Solving Basic Trigonometric Equations
Lesson 8 of 16
Objective: SWBAT use inverse operations to solve trigonometric equations.
To warm-up for today’s lesson, I want students to struggle for a bit with the fact that we can have infinite solutions to a trigonometric equation if we have no restrictions on the problem. To do this I am going to have students play an around the world game. Directions for this game are on page 2 of today’s flipchart, Solving Basic Trigonometric Equations. The problem is on page 3.
Check out this video for more details: Solving Basic Trigonometric Equations Around the World Warm-up
During today’s lesson, I will lead students through Notes: Solving Basic Trig Equations. These notes were created by www.emathinstruction.com. The notes outline solving trigonometric equations in a way that works for my students. They also offer homework assignments that go along with the notes.
Today's notes lead students through solving trigonometric equations by understanding the relationship between any given angle and its reference angle (MP7). It is very important that students understand that the trigonometric ratios for these two angles will always have the same absolute value. This is illustrated for students in Exercise 1. In class, I plan to model Problem (a), then I will ask my students to complete parts (b) and (c).
I also plan to model Exercise 2c for my students. I will draw two different rotation diagrams, on two different coordinate planes for the angles. My students had difficulty finding the measure of angle theta after they drew their rotation diagrams, and, wrote in the reference angle. To me, this seems so obvious:
- If the angle is in quadrant I, it will be the reference angle.
- If it’s in quadrant II, it will be 180 degrees minus the reference angle.
- If it’s in quadrant III, it would be 180 degrees plus the reference angle.
- And if it’s in the fourth quadrant it is 360 degrees minus the reference angle.
I don't intend for my students to memorize the above. I want them to be able to recognize these relationships from the rotation diagram (MP5). Sometimes, simple hints can make a big difference. My first move is to remind students that each quadrant is 90 degrees. If this doesn’t help, I ask students to "count it" with me from the initial side of the angle to the terminal side.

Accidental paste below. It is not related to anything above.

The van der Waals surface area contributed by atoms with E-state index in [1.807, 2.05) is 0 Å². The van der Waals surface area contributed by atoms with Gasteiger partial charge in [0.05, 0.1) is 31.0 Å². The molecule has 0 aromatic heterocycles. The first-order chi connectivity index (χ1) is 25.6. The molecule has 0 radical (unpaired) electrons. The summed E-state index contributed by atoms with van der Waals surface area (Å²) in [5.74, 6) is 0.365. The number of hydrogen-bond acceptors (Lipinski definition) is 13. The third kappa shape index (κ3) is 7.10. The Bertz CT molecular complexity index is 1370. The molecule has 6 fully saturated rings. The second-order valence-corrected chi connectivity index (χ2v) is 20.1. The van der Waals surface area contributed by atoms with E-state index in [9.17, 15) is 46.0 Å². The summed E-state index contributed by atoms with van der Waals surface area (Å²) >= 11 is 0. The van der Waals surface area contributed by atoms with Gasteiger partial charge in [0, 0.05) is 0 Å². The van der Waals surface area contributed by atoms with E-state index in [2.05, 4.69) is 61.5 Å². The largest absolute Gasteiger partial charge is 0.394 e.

One common error in my classroom is students want to add the reference angle and 180 degrees when the angle falls is in Quadrant II. I find that establishing a consistent variable for the reference angle helps students to avoid this tendency. I found this helped my students to better see that the reference angle isn’t necessarily the measure of the angle. The measure will be determined by the quadrant the angle falls in.
My plan is for my students to work through Exercise 3 individually. I will allow students to seek help from their tablemates if needed. During this time, I will sit down with students who are confused about the concept of reference angles. At this stage, I will help them to draw a rotation diagram. I hope that most really just need to see another example, or want me to verify their work. We will review Exercise 3 before all of the students move on to Exercise 4.
As I was not going to have time to go over both questions in Exercise 4 before students left I had them do these as a closure to today’s lesson. I had them do a Think-Pair-Share. I really felt that students should be able to solve the two-step trig equations in Exercise 4 without much guidance. So I first gave students one minute to solve either Exercise 4a or 4b (their choice). Then, I gave students two minutes to partner up with someone solving the same one and compare answers. Before departing, I asked two different pairs of students to present their solutions using the document camera, so that the rest of the class could quickly check their own work.